Murder With Conviction: Aunty Amaka

“Where is that foolish thing, called Vianana?”, Aunt Amaka barked. The fact that she got no reply, made her sick with rage.
“Vianana! Vianana!”, she yelled. It wasas if the sound of the name gave her a bitter taste in her mouth, because of the way she pronounced it. Yet all she got was silence. She went in search of her in the gargantuan abode.

For a moment it appeared as if her search was going to be futile, untill the heard the sound of someone snoring, from the guest apartment. And the snoring had a rhythm to it She didn’t have to second guess to know that it was Vianana. She didn’t go in immediately, instead she went away to get a cane.

Cane in hand she went in to deal with her prey. She tip toed, not wanting to wake her quarry up. Aunty Amaka stopped as Vianana made a sound like that of a pig, at the same time, changing her sleeping position. Enough proof that Vianana was far gone in her slumber.

Aunty Amaka got to her and hovered over her for some seconds, to acertain that she had not woken her up.

“Ta, ta, ta, ta,”, the cane came down in quick successions.
“Ye! ye! ye! ye!”, Vianana woke up yelling. Aunty Amaka kept raining it down on her as though, Vianana’s life depended on it.

“You useless brat of a child”, she kept saying as she became so relentless in her flogging her. Vianana found it hard to escape because her attacker was blocking the exit with her imposing frame. Vianana thought today will be the end of her but Aunty Amaka got distracted by a knock on the door. That was the opening Vianana needed to escape the assault of her sinister aunt.

That was one among many of the ill treatment that Vianana received from her aunt; someone who was suppose to be family.

Aunty Amaka was pretty. She spotted a low hair cut along with a good set of white dentition. She was of medium height. She had an ebony complexioned skin and most of all she was wealthy, courtesy of her husband, Mr. Wilson, a Mechanical Engineer. But one thing plagued the family; lack of children.

Last week she thought that she was pregnant when she didn’t see her menses, for almost two weeks. She was filled with glee at the thought of finally carrying a child in her wonb. A womb that had been barren for the last eight years. But her hopes came crashing down like a plane that has lost its wings as the doctor told her it was false. The doctor told her that it was anxiety and expectation that put the thought in her head that she had finally conceived a child. “Its all in your mind Mrs. Dafe”, the doctor said.
And as regards her menses, she saw it the next day.

In her situation you would have expected her to be more accommodating and kindhearted, so that atleast God can open up her womb, instead she became so inventive and creative in cruelty and strife.

Living with her aunt was hell for Vianana and she never envisaged that it would be this bad. Now, she wished Laura would appear from nowhere and take her away from this prison that she now finds herself. Her life was at a standstill. There was no inkling to the fact that, she might get a chance to further her education. Her aunt along with her husband weren’t interested, because the period that UTME form was out, Vivi asked her aunt if she would purchase it for her. Aunt Amaka looked hard at her and said
“Go to the grave and ask your dad”.
The words pierced Amaka’s soul and she bled emotionally. That was after spending two weeks with her aunt.

Vianana never ate a proper meal. She was only entitled to left overs. She had no new clothes. The had outgrown the ones that she had but she had no choice but to wear them. Her sleeping apartment was a store where all the wedding gifts of the Dafe’s were kept. It was after four months that she was given a proper room to sleep in and that was at the prompting of her mother-In-law who noticed it during the ocassions that she visited.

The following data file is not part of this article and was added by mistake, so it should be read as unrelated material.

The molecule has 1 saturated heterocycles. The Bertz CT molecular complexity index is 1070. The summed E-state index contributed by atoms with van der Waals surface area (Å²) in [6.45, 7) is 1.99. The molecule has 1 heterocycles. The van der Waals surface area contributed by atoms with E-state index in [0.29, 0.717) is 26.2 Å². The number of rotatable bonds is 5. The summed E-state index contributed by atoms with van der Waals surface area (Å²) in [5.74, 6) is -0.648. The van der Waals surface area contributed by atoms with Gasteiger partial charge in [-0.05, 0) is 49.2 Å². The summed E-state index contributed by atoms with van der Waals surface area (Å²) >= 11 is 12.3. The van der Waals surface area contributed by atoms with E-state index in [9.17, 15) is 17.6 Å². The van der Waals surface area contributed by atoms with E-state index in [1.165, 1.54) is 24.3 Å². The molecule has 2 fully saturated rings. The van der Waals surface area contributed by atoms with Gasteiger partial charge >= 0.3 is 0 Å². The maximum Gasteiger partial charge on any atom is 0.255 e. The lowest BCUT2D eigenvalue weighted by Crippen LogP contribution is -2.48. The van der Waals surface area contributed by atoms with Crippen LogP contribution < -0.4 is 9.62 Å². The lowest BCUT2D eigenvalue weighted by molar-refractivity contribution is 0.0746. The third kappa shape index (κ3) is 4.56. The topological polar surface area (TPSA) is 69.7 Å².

The worst part of it all was that Mr. Dafe pretended not to notice the misdemeanour of his wife towards her niece. Misdemeanour was putting it mildly. Aunty Amaka was not like the Devil, she was ‘The Devil’. It was as though she blamed Vianana for her barreness.

When she got married some years back it was a general consensus that she would be pregnant within the next few months but six years on and there is no sign of a crawling child in the house.

Then, it was two and a half years into the marriage, when her mother-In-law started to ask questions,
“When will you give me a grandchild, Will?”, she asked him one afternoon while he was in his study.
He didn’t respond.
She sighed. “Am going to get you a girl who has a fertile womb”, she said again believing that, that statement would get his attention. He didn’t twitch as he continued what he was doing.
“Isn’t it obvious that your wife is barren?”, she said. “Won’t you do something about it?”, she asked.
“Mama, please drop this, pleaseeeee”, Will said.
She didn’t retreat. “I won’t standby and watch the world mock you, because you……….”,
“Mama it’s enough, enough”, Amaka burst out with rage from the kitchen”.
“Ewo oh! Willy”, she called out.
“Hear your wife. How dare you watch her speak to me like that and not do anything?”, she said. Astonishment inscribed all over her face.
“You dare talk to me like that, Amaka?”, she asked?
“Yes!”, Amaka replied.
“Chai! Amaka!” , she exclaimed.
She looked at her son for intervention but Ben just dug his face into the newspaper, pretending not to notice the insolence that his wife was dishing out to her.
“Ben! Ben! Ben!”, she called out to him. Ben stood up and relief washed over her face, thinking that he was going to do something about his insultive and disregarding wife. Instead, he went upstairs straight to his room.
She was shocked. “Jehovah! I am dead”, she exclaimed.
“I can see that she has given you something to eat”, she said.
She stood facing Amaka. Amaka did not flinch.